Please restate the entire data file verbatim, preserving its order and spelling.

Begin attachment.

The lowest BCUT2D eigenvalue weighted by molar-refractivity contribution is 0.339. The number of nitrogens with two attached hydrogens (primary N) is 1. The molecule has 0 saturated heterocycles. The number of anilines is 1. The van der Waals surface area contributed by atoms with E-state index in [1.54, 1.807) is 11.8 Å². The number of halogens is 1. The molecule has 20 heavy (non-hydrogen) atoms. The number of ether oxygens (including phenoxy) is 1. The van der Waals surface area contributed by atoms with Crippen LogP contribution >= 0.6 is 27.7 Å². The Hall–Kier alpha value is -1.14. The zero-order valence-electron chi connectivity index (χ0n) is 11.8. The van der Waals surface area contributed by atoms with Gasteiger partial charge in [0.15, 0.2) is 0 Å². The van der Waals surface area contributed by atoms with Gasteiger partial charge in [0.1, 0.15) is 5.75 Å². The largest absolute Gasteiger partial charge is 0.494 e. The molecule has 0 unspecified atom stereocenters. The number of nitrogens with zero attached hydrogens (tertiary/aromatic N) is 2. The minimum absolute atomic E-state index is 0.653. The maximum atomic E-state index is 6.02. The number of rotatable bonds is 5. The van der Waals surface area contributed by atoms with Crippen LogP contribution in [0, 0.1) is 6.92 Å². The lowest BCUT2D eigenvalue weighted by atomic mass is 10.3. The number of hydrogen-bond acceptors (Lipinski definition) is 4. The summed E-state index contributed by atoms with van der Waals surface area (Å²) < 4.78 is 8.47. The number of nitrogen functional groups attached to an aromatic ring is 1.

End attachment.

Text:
The lowest BCUT2D eigenvalue weighted by molar-refractivity contribution is 0.339. The number of nitrogens with two attached hydrogens (primary N) is 1. The molecule has 0 saturated heterocycles. The number of anilines is 1. The van der Waals surface area contributed by atoms with E-state index in [1.54, 1.807) is 11.8 Å². The number of halogens is 1. The molecule has 20 heavy (non-hydrogen) atoms. The number of ether oxygens (including phenoxy) is 1. The van der Waals surface area contributed by atoms with Crippen LogP contribution >= 0.6 is 27.7 Å². The Hall–Kier alpha value is -1.14. The zero-order valence-electron chi connectivity index (χ0n) is 11.8. The van der Waals surface area contributed by atoms with Gasteiger partial charge in [0.15, 0.2) is 0 Å². The van der Waals surface area contributed by atoms with Gasteiger partial charge in [0.1, 0.15) is 5.75 Å². The largest absolute Gasteiger partial charge is 0.494 e. The molecule has 0 unspecified atom stereocenters. The number of nitrogens with zero attached hydrogens (tertiary/aromatic N) is 2. The minimum absolute atomic E-state index is 0.653. The maximum atomic E-state index is 6.02. The number of rotatable bonds is 5. The van der Waals surface area contributed by atoms with Crippen LogP contribution in [0, 0.1) is 6.92 Å². The lowest BCUT2D eigenvalue weighted by atomic mass is 10.3. The number of hydrogen-bond acceptors (Lipinski definition) is 4. The summed E-state index contributed by atoms with van der Waals surface area (Å²) < 4.78 is 8.47. The number of nitrogen functional groups attached to an aromatic ring is 1.